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22 Sep 16 25 Jun 19

Our Director

With a professional background in nursing and over 25 years in humanitarian work Isabel Simpson has recently been appointed MSF Ireland’s General Director.   

Isabel first worked with MSF as medical coordinator in Bosnia in 1996 and since then has held many senior positions including Head of Mission in Sri Lanka, Zimbabwe, Pakistan, Somaliland and Iraq and as a Project Coordinator in North East India. Isabel has also worked as Director of Programmes with MSF Australia.

Isabel has also worked as an independent humanitarian consultant, specialising in exploratory and start-up missions for other international emergency and development organisations working in places such as the Occupied Palestinian Territories, Chechnya, Iraq, Myanmar and Bangladesh.

Why did you join MSF?  

I had worked for a couple of other international NGOs before I joined MSF and I wanted to do more than provide primary care in clinics. MSF were always present in the contexts where I was working and I really respected their principle of Temoinage, speaking out for affected populations. Over time I began to realise this was just as important as the tangible assistance or medical work and that it could bring about change in a wider aspect.

As a health professional, I also admired the quality of MSF’s programmes and the standard of care that they could provide to their patients, whether it was surgery, obstetrics, paediatrics or primary healthcare. Everyone deserves to have the best access to healthcare possible and I felt that was what MSF were doing, whether it was in the most remote bushlands of South Sudan or in conflict zones like Angola. 
 

What are the standout crises you remember working on?  I was Head of Mission in Sri Lanka for four years during the war with the Tamils. MSF had three surgical hospitals in the area controlled by the Tamil Tigers and every month it was a challenge to find ways to get sufficient medical supplies and drugs across the front-lines, as we were heavily monitored by the Sri Lankan military. Nearly all the government medical staff had fled from the conflict area and the MSF teams were caring not only for the war-wounded but also the Tamil population who were trapped behind the front lines. The medics had very little diagnostic equipment – only one operating theatre and no x-ray facility - but we were still able to perform over 200 life-saving surgical procedures every month.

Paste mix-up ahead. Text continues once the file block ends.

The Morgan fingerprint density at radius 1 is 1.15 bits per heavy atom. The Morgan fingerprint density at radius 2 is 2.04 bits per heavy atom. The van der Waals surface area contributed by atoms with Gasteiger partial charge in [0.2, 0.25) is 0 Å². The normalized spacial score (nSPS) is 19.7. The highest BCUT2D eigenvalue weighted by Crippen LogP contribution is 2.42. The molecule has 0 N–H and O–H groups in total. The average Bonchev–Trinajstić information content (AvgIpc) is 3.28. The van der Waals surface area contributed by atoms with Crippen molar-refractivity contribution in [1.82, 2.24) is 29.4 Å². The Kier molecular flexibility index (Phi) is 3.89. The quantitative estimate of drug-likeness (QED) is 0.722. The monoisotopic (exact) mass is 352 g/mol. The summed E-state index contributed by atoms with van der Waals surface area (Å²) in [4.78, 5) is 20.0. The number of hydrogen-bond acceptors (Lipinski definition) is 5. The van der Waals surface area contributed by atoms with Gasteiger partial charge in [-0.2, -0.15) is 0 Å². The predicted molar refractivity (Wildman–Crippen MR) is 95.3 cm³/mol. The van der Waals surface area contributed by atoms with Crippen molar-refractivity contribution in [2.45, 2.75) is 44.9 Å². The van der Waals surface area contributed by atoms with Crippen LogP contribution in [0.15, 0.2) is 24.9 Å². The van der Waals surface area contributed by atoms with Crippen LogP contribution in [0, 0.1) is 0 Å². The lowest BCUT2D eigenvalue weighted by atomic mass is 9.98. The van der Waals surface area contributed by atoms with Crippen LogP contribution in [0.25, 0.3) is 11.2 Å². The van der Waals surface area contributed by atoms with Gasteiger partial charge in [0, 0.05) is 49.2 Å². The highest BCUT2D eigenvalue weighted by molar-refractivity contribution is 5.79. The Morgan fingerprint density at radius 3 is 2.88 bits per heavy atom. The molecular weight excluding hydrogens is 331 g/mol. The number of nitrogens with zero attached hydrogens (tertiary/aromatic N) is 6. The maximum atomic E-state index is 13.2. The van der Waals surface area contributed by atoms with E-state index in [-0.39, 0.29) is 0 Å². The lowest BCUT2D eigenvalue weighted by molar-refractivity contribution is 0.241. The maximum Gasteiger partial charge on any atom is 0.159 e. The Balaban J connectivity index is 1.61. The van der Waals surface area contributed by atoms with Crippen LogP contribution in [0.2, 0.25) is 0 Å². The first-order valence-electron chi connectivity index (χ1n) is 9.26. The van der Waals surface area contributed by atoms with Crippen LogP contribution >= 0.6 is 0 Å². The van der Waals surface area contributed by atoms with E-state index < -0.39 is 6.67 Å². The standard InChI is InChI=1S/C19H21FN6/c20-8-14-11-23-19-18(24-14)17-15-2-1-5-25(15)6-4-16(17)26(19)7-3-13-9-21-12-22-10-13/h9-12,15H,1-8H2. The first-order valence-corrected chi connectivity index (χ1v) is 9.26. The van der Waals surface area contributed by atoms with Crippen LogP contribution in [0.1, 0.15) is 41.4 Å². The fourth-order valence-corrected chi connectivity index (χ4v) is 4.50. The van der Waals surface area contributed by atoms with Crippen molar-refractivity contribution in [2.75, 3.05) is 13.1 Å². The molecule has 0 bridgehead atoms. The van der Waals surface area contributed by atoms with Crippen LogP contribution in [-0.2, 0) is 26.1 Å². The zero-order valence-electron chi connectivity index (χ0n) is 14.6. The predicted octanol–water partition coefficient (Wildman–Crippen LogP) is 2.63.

During my first mission in Bosnia in the mid-nineties, MSF had started an emergency mental health programme, based on counselling and cognitive therapies. At that time many professionals were very skeptical that it was actually possible to implement mental health care in such a setting but the dedicated counselling teams in Sarajevo and Zenica proved them wrong! It was one of the most impactful projects that I have had the privilege to experience in MSF. The trust and comfort that it brought back to the lives of women and men, who had gone through terrible years of war, isolation, loss and ethnic turmoil, was humbling.

What sets MSF apart from other organisations?


MSF is unique in both the technical expertise that they bring to the medical programmes and also their commitment to speaking out - not only in the emergencies where their teams are working, but also on a global level, bringing attention to neglected diseases that are not on the research agenda, better treatment options for killer diseases like TB and Hepatitis C, and fairer access to medicines across the world. The relationship between the national and international staff is also very special – international staff come and go but the national staff provide the continuity in the programmes and their commitment is unwavering.

What opportunities are there for people in Ireland to work with MSF?

Ireland has a long tradition of humanitarian work and I’ve never worked in a country that did not welcome an Irish passport! People sometimes think that you need to be a doctor or nurse to work for MSF, but without the support and dedication of logistic and administrative staff the medics would not be able to do their jobs. Logistics encompasses a wide range of skills from technical or mechanical expertise to supplies, warehousing and security management. Additionally, there are also other support functions in communications, advocacy and humanitarian affairs. So whatever your background there will usually be a way for MSF to make good use of your skills. The Irish are also well known to be a sociable and friendly nation with a good sense of humour, often one of the most valued qualities in the field! Flexibility and a ‘can do’ attitude to get the job done are also qualities that we look for in sending people out on assignment.

What would you say to MSF’s supporters?  

MSF is privileged to have so many generous supporters, whose donations are crucial to all aspects of our work. Our supporters enable us to operate independently of any governmental agendas, not only does this leave us free to provide healthcare based on need alone but it also enables us to access people in places that less independent organisations are unable to go.

Our supporters also ensure that MSF has the necessary resources available to rapidly respond to emergencies, enabling teams to provide care and assistance to those when they are most vulnerable. On behalf of our patients and our staff I’d like to offer my heartfelt thanks to all of MSF’s supporters, we couldn’t do it without you!